Issue Date December 13, 2010 Audit Report Number 2011-BO-1002 TO: Donna J. Ayala, Director, Office of Public Housing, Boston Hub, 1APH FROM: John A. Dvorak, Regional Inspector General for Audit, Boston Region 1,1AGA SUBJECT: Brockton Housing Authority, Brockton, MA, Needs to Improve Controls over its Interprogram Fund Transactions and Housing Choice Voucher Program Procurements HIGHLIGHTS What We Audited and Why We audited the Housing Choice Voucher program (Voucher program) at the Brockton Housing Authority (Authority) as part of our annual audit plan. The overall objective of the audit was to determine whether the Authority efficiently and effectively administered its Voucher program in compliance with its annual contributions contracts and U.S. Department of Housing and Urban Development (HUD) regulations. Our efforts focused on whether the Authority (1) used Voucher program funds only for the administration of the program and whether interprogram fund transactions were properly accounted for and reported; and (2) followed the HUD’s procurement regulations and its own procurement policy. What We Found The Authority generally administered the Voucher program efficiently and effectively and in compliance with its annual contributions contract and HUD regulations. However, it did not conduct reconciliations to properly account for and report interprogram fund transactions that occurred between its Federal and State programs during fiscal years 2008 and 2009. During the audit, the Authority’s management was able to reconcile its fiscal year 2008 audited financial statement interprogram accounts of $3.8 million between State and Federal programs. This reconciliation was accomplished by tracing the appropriate interfund amounts to corresponding State or Federal general ledger account numbers to ensure their accuracy. However, the Authority did not properly account for and report the remaining fiscal year 2009 interprogram fund transactions between its Federal and State programs, resulting in more than $885,000 in unsupported transactions’ being recorded in its program accounts before our audit was completed. In addition, the Authority could not provide support and justification for $260,316 in Voucher program contracts to show that the contracts were properly awarded/documented. What We Recommend We recommend that the Director of the Boston Office of Public Housing require the Authority to (1) provide support for more than $885,000 in interprogram fund transactions that are out of balance between Federal and State programs and (2) provide support and justification for $260,316 paid for contracts for inspection services and legal services or reimburse its operating funds from non-Federal funds for the applicable amounts. For each recommendation without a management decision in the body of the report, please respond and provide status reports in accordance with HUD Handbook 2000.06, REV-3. Please furnish us copies of any correspondence or directives issued because of the audit. Auditee’s Response We provided the Authority a draft report on December 6, 2010, and held an exit conference with officials on December 9, 2010. The Authority provided written comments on December 9, 2010, generally agreed with our findings and recommendations, and has taken some corrective actions that should eliminate the conditions noted in this report. The complete text of the auditee’s response, along with our evaluation of that response, can be found in appendix B of this report. 2 TABLE OF CONTENTS Background and Objectives 4 Results of Audit Finding 1: The Authority Did Not Reconcile Its Interprogram Fund Transactions 5 Finding 2: The Authority Failed To Comply With HUD Procurement Regulations and Its 9 Own Procurement Policy Scope and Methodology 13 Internal Controls 14 Appendixes A. Schedule of Questioned Costs 16 B. Auditee Comments and OIG’s Evaluation 17 C. Restrictions of the Annual Contributions Contracts 20 3 BACKGROUND AND OBJECTIVES The United States Housing Act of 1937 (Act) established the Federal framework for government-owned affordable housing. The Act also authorized public housing as the Nation’s primary vehicle for providing jobs and building and providing subsidized housing through the U.S. Department of Housing and Urban Development (HUD). HUD disperses funds to public housing agencies under annual contributions contracts to provide subsidy payments or housing assistance payments for participating low-income families. In addition, the Act was amended by the Quality Housing and Work Responsibility Act of 1998 to create the Section 8 Housing Choice Voucher tenant-based program (Voucher program). The Voucher program is funded by HUD and allows public housing authorities to pay HUD subsidies directly to housing owners on behalf of the assisted family. The Voucher program is administered by the Brockton Housing Authority (Authority) for the City of Brockton, MA. HUD contracts with the Authority to administer 2,057 housing voucher units through annual contributions contracts.1 The Authority received $16.6 million in Voucher program funds during the period January 1, 2008, through December 31, 2009, and earned administrative fees of approximately $1.7 million during the same period. The annual contributions contracts require the Authority to follow appropriation laws, HUD requirements including public housing notices, and the Authority’s administrative plan. The principal staff member of the Authority is the executive director, who is hired and appointed by the board of commissioners. The executive director is directly responsible for carrying out the policies established by the commissioners and is delegated the responsibility for hiring, training, and supervising the remainder of the Authority's staff in order to manage the day-to-day operations of the Authority to ensure compliance with Federal and State laws and directives for the programs managed. Our overall audit objective was to determine whether the Authority effectively and efficiently administered its Voucher program in compliance with its annual contributions contracts and HUD regulations. Our specific audit objectives were to determine whether the Authority (1) used Voucher program funds only for the administration of the program and whether interprogram fund transactions were properly accounted for and reported and (2) whether the Authority followed HUD procurement regulations and its own procurement practices. 1 As of December 31, 2009, the Authority had 915 Section 8 Voucher program tenant-based vouchers, 784 mobility vouchers, 84 Abington Housing Authority vouchers, 46 Stoughton Housing Authority vouchers, 214 Boston Housing Authority vouchers, and 14 Brockton Area Multi Service vouchers. Each housing authority has its own annual contributions contract, and the Authority has a contract with each agency to administer the vouchers on its behalf. 4 RESULTS OF AUDIT Finding 1: The Authority Did Not Reconcile Its Interprogram Fund Transactions The audit disclosed that the Authority’s Voucher and other HUD program’s interprogram fund transactions had not been reconciled for fiscal years 2008 and 2009. This condition occurred because management had not implemented procedures and controls to ensure its federal program funds were only used to fund that program’s expenditures, or address program account imbalances and ensure reconciliations were completed. This practice resulted in a buildup of due from/due to amounts because the expenditures and revenues were not reconciled and paid back to the proper program accounts. The imbalances in the interprogram accounts occurred because the Authority did not ensure that programs only paid costs associated with that specific program and had not initially understood the necessity for reconciling these accounts and did not reconcile the accounts accordingly. Therefore, it did not have written procedures in place to ensure proper use of program funds, or for reconciling the interprogram accounts or analyzing and correcting inbalances. The program account must be reconciled prior to making payments to ensure that the Voucher program only pays for that program’s expenditures and other HUD programs pay only their costs. During the audit the Authority was able to reconcile the fiscal year 2008 fund imbalances totaling more than $3.8 million and ensured expenditures were charged to the appropriate programs. However, the Authority could not support $885,852 in transactions recorded in the interprogram accounts as of December 31, 2009, between its Federal and State programs and cannot provide HUD assurance that its Voucher program funds were only used for the Voucher program expenses. The Authority Had Ongoing Issue With Interprogram Accounts The Authority had not balanced its interprogram receivables and payables between its Federal and other programs.2 Before our audit, the Authority had not made any effort to ensure federal program funds were used only for that specific program’s costs, and did not reconcile the interprogram fund accounts for 2 Federal programs – low-rent public housing, Voucher, Public Housing Capital Fund, and State and local programs. 5 programs it administered. Also, the Authority’s accounting procedures did not always readily identify whether the Authority used its Voucher program funds only for the administration of that program because it did not properly account for and report interprogram fund transactions. The Authority’s interprogram receivables and payables accounts for the various programs administered by it were routinely out of balance during fiscal years 2008 and 2009. This lack of reconciliation did not ensure the Authority’s compliance with the annual contributions contracts for its HUD-funded housing programs that restrict the use of program funds for payment of expenses associated with those programs (see appendix C). The Authority Had Initiated Corrective Actions As a result of our audit, in August 2010, the Authority established detailed written interfund procedures. It now uses an excel spreadsheet, which incorporates all of the transactions that occur during the month that affect these balances either positively or negatively. This process includes all of the transactions of the Authority since everything flows through the revolving account general ledger and in turn affects the relevant ledgers with activity affecting particular programs. During our audit, the Authority’s directors of finance and its fee accountant were able to reconcile and account for the $3.8 million in interprogram transactions in fiscal year 2008. This reconciliation was verified by tracing the appropriate interfund amounts to the Authority’s corresponding program general ledger account numbers to ensure their accuracy. Therefore, during the course of our audit, the Authority was able to account for the $3.8 million balance of interprogram funds as of December 31, 2008. The Authority and Its Fee Accountant Acknowledged Interprogram Account Transactions of $885,852 The Authority’s management and its fee accountant acknowledged that the Authority had interprogram due from/due to balances as of December 31, 2008, and December 31, 2009, of $3.8 million and $885,852, respectively. The imbalances in the interprogram accounts occurred because the Authority ensure that programs only paid costs associated with that specific program and had not initially understood the necessity for reconciling these accounts and did not reconcile the accounts accordingly. Therefore, it did not have written procedures in place to ensure proper use of program funds, or for reconciling the interprogram accounts or analyzing and correcting imbalances. As a result, it did not have support for the 6 $885,852 in interprogram account balances that were out of balance between the programs it administered. The Independent Public Auditor Fiscal Year 2009 Management Letter Revealed Improper Transactions The independent public auditor, upon review of the unaudited financial data schedule submitted to HUD for the year ending December 31, 2009, disclosed that there were no interfund accounts reported. Its analysis revealed that certain receivables and payables were not properly classified on the schedule and, consequently, the interfunds were rolled into other current assets and current liabilities accounts. The independent public auditor concluded that these amounts should be reimbursed and zeroed out on a monthly consistent basis and all borrowed amounts should be repaid. Conclusion The Authority used funds in it Voucher program account to pay costs of all the programs it administered in violation of its annual contributions contracts. The annual contributions contracts restricts the use Voucher program funds and these funds can only be used to pay for expenses to administer the Voucher program. It also did not conduct reconciliations of the interprogram fund accounts to ensure that program revenue and expenses were charged to the applicable programs. However, during the course of our audit, the Authority established procedures and controls to account for its interprogram fund transfer transactions. Under the new procedures, the Authority employs a tracking excel spreadsheet to incorporate details of the activities occurring during the month which affect these balances either positively or negatively. These monthly reconciliations will help to ensure that the Authority properly accounts for all of its Federal funds and assure HUD that the Authority has appropriately allocated all of its costs to its Federal programs. However, it must also ensure that Voucher program funds are only used to pay the cost of administering the Voucher program and not paying costs of any other programs. Recommendations 7 We recommend that the Director of the Office of Public Housing require the Authority to 1A. Provide support for $885,852 in interprogram transactions that were out of balance between its Federal and State programs or to include repayment from non federal funds for amounts not reported. 1B. Implement controls to ensure that Voucher program and other HUD programs funding are specifically used to pay only those costs of that specific program in accordance with its annual contributions contracts. We also recommend that the Director of the Office of Public Housing 1C. Conduct follow-up reviews of the Authority periodically to ensure that monthly reconciliations are performed as needed. 8 RESULTS OF AUDIT Finding 2: The Authority Failed To Comply With HUD Procurement Regulations and Its Own Procurement Policy The audit identified several instances in which the Authority’s procurement practices did not comply with HUD regulations and its own procurement policy. Specifically, the Authority failed to Maintain required Voucher program contracts for expired contracts, Maintain a contract log that distinguished between goods and services and maintenance contracts, Adequately document the method for conducting technical evaluations of proposals, and Update documentation for the delegation of procurement responsibilities. These conditions occurred because the Authority’s assistant executive director, who had been delegated responsibilities as contracting officer, did not fulfill all of his responsibilities for establishing and implementing effective management controls over the procurement process. As a result, HUD had no assurance that $260,316 in leased inspection services and legal services procured from January 2008 through September 2010 were procured at a fair and equitable price and resulted in the best quality and/or pricing for goods and services obtained. Maintain Required Voucher Program Contracts for Expired Contracts 24CFR Section 85.36(c) (1) requires that the Authority to conduct all procurements in a manner that provides full and open competition; and maintain sufficient records to show the history of the procurement The Authority did not update or maintain contracts with two vendors. One was for leased housing inspections, and the other was for legal services. During our audit period, the authority purchased services provided by these two vendors, of which $260,316 was charged to the Voucher program. The expired contract for Voucher program housing inspections was signed and dated May 4, 1999. This contract expired before our audit period, but during our audit period (January 2008 to September 2010), the Authority purchased inspection services from this vendor totaling $242,955. 9 The expired contract for legal services was signed and dated May 1, 2001. This contract had expired before our audit period, but during our audit period (January 2008 to September 2010); the Authority purchased legal services from this vendor, totaling $17,361, that was paid for from the Voucher program. The total amount paid to these vendors from the Voucher program was $260,316. The assistant executive director assured us that both of these contracts would be rebid. Contract Logs Were Not Maintained 24 CFR 85.36(b) (2) requires that the Authority maintains a contract system, which ensures that contractors perform in accordance with the terms, conditions, and specifications of their contracts or purchase orders. The Authority failed to maintain current, accurate, and complete contract logs. Some departments did not use one at all. Generally, the Authority’s assistant executive director finalized all contracts. However, the communication among these individuals may not have been collaborative in nature. The assistant executive director acknowledged these issues and was instituting a centralized contract logging system. Technical Evaluations Of Proposals Not Documented The Authority did not consistently document in its requests for proposals the method for conducting technical evaluation of proposed services as required by 24 CFR 85.36(d) (3). Contracts were awarded according to evaluation criteria in the request for proposals. The Authority included an explanation of the point system that it used to technically evaluate each proposal; however, an explanation of the individual evaluations was documented in insufficient detail. The Authority was required to have a method of fairly evaluating proposals to ensure that contracts were awarded to a responsible firm that is most advantageous to the program, with price and other factors considered. The assistant executive director assured us that there would be sufficient documentation to support the evaluations on future proposals. 10 Management Failed To Update Delegation of Authority for Procurement HUD Handbook 7460.8 Rev 2 Chapter 2.3C established policies for the delegations of procurement authority (e.g., to the Executive Director). These policies should be included in the PHAs’ written procurement policy. The Authority’s assistant executive director (designated as the contracting officer) failed to update the file documents that indicated the proper delegation of procurement authority and responsibilities for procurement. Delegation forms that originated in 2001 were outdated, and two of the persons to whom procurement and contracting responsibilities had been delegated either were no longer in the employ of the Authority or had moved on to other positions. The assistant executive director acknowledged this situation. The Authority stated that updated delegation forms would be presented and approved at the next meeting of the board of commissioners. Conclusion The Authority failed to comply with Federal procurement requirements and its own procurement policies in contracting activities that required full and open competition. In addition, it failed to develop sufficient records and procedures to show the history and current status for the procurement of contracts and the delegation of procurement responsibilities. As a result, the Authority spent $260,316 for inspections and legal services without knowing whether the price for the contracted services was reasonable. The Authority was in the process of implementing more effective management controls for procurement and contracting to ensure compliance with its own procurement policy and HUD regulations. 11 Recommendations We recommend that the Director of the Office of Public Housing require the Authority to 2A. Support the use of $242,955 by rebidding expired Voucher program contracts for inspection services or reimburse its operating funds from non-Federal funds for the applicable amount. 2B. Support the use of $17,361by rebidding expired Voucher program contracts for legal services or reimburse its operating funds from non-Federal funds for the applicable amount. 2C. Maintain documentation supporting the basis for contracts awarded, including history of procurement and appropriate analysis and signed copies of contracts 2D. Maintain documentation supporting delegation of authority for those individuals responsible for procurements. 2E. Maintain a contract log that provides current, accurate and complete contract information. 12 SCOPE AND METHODOLOGY We conducted the audit between July and October 2010. Our fieldwork was conducted at the Authority’s main office located at 45 Goddard Road, Brockton, MA. Our audit covered the period January 1, 2008, to December 31, 2009, and was extended when necessary to meet our objectives. To accomplish our audit objectives, we Interviewed the Authority’s executive director, assistant executive director, director of housing programs and neighborhood revitalization, leased housing administrator, rental assistance office manager, director of finance, management of information systems director, and fee accountant to determine policies and procedures to be tested; Reviewed the financial statements, general ledgers, tenant files, rent reasonableness data, and cost allocation plans as part of our testing for control weaknesses; Reviewed program requirements including Federal laws and regulations, Office of Management and Budget circulars, the consolidated annual contributions contracts between the Authority and HUD, and the Authority’s administrative plan to determine its compliance with applicable HUD procedures; For the period January 2008 to September 2010, reviewed 100 percent of Voucher program contracts awarded and found that two of the four contracts reviewed were no longer in effect; and For the period January 2008 through December 2009, reviewed the Authority’s management, accounting, and computer controls over cost allocations, interprogram fund transfers, mobility, abatements, procurement, and travel to determine whether the Authority had controls in place to safeguard its assets. We conducted the audit in accordance with generally accepted government auditing standards. Those standards require that we plan and perform the audit to obtain sufficient, appropriate evidence to provide a reasonable basis for our findings and conclusions based on our audit objectives. We believe that the evidence obtained provides a reasonable basis for our findings and conclusions based on our audit objectives. 13 INTERNAL CONTROLS Internal control is a process adopted by those charged with governance and management, designed to provide reasonable assurance about the achievement of the organization’s mission, goals, and objectives with regard to Effectiveness and efficiency of operations, Reliability of financial reporting, and Compliance with applicable laws and regulations. Internal controls comprise the plans, policies, methods, and procedures used to meet the organization’s mission, goals, and objectives. Internal controls include the processes and procedures for planning, organizing, directing, and controlling program operations as well as the systems for measuring, reporting, and monitoring program performance. Relevant Internal Controls We determined that the following internal controls were relevant to our audit objectives: Controls over tenant eligibility, calculating housing assistance payments, tenant payments, and utility allowances; Controls over rent reasonableness; Controls over housing quality standards inspections; Controls over expenditures to ensure that they are eligible, necessary, and reasonable; Controls over accounting for cost allocations and interprogram receivables and payables; Controls over procurements; Controls over travel expense vouchers; Controls over voucher use (eligibility, waiting lists, and use); and Controls over the Voucher program administrative plan. We assessed the relevant controls identified above. A deficiency in internal control exists when the design or operation of a control does not allow management or employees, in the normal course of performing their assigned functions, the reasonable opportunity to prevent, detect, or correct (1) impairments to effectiveness or efficiency of operations, (2) misstatements in 14 financial or performance information, or (3) violations of laws and regulations on a timely basis. Significant Deficiencies Based on our review, we believe that the following items are significant deficiencies: Insufficient accounting controls and procedures for reconciling and clearing interprogram payables and receivables (see finding 1). Inadequate procurement documentation to support its procurement practices (see finding 2). 15 APPENDIXES Appendix A SCHEDULE OF QUESTIONED COSTS Recommendation number Unsupported 1/ 1A $885,852 2A $242,955 2B $ 17,361 Total $1,146,168 1/ Unsupported costs are those costs charged to a HUD-financed or HUD-insured program or activity when we cannot determine eligibility at the time of the audit. Unsupported costs require a decision by HUD program officials. This decision, in addition to obtaining supporting documentation, might involve a legal interpretation or clarification of departmental policies and procedures. 16 Appendix B AUDITEE COMMENTS AND OIG’S EVALUATION Ref to OIG Evaluation Auditee Comments Comment 1 Comment 1 17 Appendix B AUDITEE COMMENTS AND OIG’S EVALUATION Ref to OIG Evaluation Auditee Comments 18 OIG Evaluation of Auditee Comments Comment 1 The Authority agreed with our recommendations and will work with the office of Public Housing to implement the required corrective action for all the recommendations in the report. 19 Appendix C RESTRICTIONS OF THE ANNUAL CONTRIBUTIONS CONTRACTS The Voucher program’s consolidated annual contributions contract states: Paragraphs 11(a), (b), and (c): “the HA [housing agency] must use program receipts to provide decent, safe, and sanitary housing for eligible families in compliance with the U.S. Housing Act of 1937 and all HUD requirements. Program receipts may only be used to pay program expenditures. The HA may not make any program expenditures, except in accordance with the HUD-approved budget estimate and supporting data for a program. Interest on the investment of program receipts constitutes program receipts.” Paragraph 13(c): “the HA must only withdraw deposited program receipts for use in connection with the program in accordance with HUD requirements.” 20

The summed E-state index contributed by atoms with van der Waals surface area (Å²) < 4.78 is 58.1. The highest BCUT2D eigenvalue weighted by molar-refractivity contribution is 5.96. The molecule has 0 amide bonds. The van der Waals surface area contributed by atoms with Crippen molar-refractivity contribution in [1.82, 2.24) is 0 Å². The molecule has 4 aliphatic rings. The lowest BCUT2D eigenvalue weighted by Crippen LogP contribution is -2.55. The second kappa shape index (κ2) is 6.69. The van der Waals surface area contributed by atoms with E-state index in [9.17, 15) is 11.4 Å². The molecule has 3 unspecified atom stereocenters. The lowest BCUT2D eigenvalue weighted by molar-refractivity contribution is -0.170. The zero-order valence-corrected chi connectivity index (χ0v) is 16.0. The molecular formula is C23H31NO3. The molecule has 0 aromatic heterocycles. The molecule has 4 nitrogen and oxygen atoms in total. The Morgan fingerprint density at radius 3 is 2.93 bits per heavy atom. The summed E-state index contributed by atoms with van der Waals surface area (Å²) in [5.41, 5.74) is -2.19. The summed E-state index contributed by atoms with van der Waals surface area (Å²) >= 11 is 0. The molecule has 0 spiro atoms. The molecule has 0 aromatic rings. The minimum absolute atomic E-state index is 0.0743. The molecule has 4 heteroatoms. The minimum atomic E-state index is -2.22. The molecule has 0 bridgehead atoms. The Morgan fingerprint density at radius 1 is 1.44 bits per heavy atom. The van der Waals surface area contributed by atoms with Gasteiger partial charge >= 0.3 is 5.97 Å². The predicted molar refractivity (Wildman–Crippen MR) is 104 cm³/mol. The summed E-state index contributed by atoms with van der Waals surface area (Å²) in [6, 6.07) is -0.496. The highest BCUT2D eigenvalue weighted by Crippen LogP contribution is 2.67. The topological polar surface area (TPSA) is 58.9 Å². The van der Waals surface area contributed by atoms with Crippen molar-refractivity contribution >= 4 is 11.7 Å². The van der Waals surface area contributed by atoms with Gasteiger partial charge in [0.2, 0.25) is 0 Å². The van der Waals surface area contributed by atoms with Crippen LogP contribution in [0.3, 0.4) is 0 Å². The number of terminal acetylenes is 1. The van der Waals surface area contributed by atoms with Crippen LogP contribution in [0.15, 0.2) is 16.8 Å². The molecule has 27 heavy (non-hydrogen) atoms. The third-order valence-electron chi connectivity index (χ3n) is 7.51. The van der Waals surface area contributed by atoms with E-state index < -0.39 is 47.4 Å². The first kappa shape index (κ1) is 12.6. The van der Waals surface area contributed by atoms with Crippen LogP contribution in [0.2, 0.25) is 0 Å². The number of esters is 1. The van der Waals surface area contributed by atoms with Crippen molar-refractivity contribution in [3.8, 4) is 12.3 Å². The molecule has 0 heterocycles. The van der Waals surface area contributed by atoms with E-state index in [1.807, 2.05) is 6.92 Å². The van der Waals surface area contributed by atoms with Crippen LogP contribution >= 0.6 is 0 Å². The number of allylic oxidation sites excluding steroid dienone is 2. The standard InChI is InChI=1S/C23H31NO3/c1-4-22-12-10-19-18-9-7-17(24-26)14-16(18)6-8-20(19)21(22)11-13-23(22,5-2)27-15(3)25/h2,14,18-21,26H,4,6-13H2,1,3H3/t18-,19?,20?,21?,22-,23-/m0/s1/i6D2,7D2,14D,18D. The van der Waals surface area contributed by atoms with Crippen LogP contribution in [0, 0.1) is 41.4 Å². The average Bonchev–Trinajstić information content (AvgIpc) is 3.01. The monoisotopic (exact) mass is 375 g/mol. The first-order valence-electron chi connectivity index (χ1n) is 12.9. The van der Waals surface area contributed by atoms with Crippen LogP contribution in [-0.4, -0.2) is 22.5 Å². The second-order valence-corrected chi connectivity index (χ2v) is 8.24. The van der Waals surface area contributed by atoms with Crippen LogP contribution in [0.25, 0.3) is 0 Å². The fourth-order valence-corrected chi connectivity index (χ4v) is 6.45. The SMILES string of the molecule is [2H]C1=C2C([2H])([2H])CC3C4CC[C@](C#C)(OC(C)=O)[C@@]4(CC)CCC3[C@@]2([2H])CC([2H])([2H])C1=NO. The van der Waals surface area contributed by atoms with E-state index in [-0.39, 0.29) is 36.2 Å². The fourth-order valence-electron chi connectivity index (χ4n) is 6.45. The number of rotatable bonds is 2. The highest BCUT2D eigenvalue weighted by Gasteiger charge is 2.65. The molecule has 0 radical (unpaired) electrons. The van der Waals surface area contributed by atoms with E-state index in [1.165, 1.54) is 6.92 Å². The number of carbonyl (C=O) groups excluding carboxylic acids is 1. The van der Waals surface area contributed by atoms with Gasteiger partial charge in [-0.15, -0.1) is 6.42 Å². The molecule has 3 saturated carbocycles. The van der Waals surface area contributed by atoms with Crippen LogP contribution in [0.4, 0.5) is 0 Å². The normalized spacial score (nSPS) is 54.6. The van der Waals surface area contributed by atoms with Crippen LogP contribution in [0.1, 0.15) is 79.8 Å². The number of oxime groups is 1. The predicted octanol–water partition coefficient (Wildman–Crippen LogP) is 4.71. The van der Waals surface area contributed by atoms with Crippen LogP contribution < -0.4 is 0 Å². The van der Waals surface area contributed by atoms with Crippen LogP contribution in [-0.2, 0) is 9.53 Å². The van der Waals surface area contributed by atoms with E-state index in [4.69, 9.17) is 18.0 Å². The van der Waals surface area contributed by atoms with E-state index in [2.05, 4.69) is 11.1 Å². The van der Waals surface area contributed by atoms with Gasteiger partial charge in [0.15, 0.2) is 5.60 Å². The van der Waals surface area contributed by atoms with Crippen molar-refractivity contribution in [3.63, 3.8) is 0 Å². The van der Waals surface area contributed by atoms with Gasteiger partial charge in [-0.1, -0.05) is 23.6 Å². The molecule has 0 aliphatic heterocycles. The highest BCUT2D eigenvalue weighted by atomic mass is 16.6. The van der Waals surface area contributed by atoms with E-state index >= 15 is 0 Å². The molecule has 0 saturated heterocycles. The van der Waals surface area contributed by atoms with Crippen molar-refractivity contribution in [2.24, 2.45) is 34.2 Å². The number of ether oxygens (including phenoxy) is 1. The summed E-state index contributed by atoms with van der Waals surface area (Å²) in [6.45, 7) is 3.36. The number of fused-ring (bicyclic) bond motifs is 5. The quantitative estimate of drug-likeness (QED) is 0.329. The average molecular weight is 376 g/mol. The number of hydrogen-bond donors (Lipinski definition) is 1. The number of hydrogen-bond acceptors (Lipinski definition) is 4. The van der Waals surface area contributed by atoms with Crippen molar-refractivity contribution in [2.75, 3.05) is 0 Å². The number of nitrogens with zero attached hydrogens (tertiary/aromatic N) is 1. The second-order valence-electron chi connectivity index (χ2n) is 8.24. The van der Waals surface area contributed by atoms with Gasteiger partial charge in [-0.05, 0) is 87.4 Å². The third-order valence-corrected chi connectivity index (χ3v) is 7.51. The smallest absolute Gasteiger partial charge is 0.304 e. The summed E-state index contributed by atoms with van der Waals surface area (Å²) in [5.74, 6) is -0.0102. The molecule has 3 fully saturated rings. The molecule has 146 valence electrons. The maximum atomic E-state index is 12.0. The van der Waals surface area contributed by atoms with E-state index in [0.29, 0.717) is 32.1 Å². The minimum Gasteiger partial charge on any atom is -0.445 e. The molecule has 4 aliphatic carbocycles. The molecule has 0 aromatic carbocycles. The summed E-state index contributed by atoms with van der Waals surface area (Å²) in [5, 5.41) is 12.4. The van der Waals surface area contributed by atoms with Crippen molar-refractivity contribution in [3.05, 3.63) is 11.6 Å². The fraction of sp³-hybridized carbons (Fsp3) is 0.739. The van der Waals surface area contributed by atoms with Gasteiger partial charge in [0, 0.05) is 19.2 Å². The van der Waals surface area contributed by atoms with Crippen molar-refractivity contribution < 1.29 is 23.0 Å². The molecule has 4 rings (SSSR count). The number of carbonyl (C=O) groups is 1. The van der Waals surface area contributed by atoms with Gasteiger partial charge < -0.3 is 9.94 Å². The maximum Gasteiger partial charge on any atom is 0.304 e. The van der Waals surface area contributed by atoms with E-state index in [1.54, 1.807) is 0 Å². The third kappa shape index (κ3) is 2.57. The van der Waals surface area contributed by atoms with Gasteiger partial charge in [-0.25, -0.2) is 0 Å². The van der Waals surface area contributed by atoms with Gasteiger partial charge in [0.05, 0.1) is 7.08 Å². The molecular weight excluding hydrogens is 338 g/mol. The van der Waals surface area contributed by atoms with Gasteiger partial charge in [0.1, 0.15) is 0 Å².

Brockton Housing Authority
Published by the Department of Housing and Urban Development, Office of Inspector General on 2010-12-13.
Below is a raw (and likely hideous) rendition of the original report. (PDF)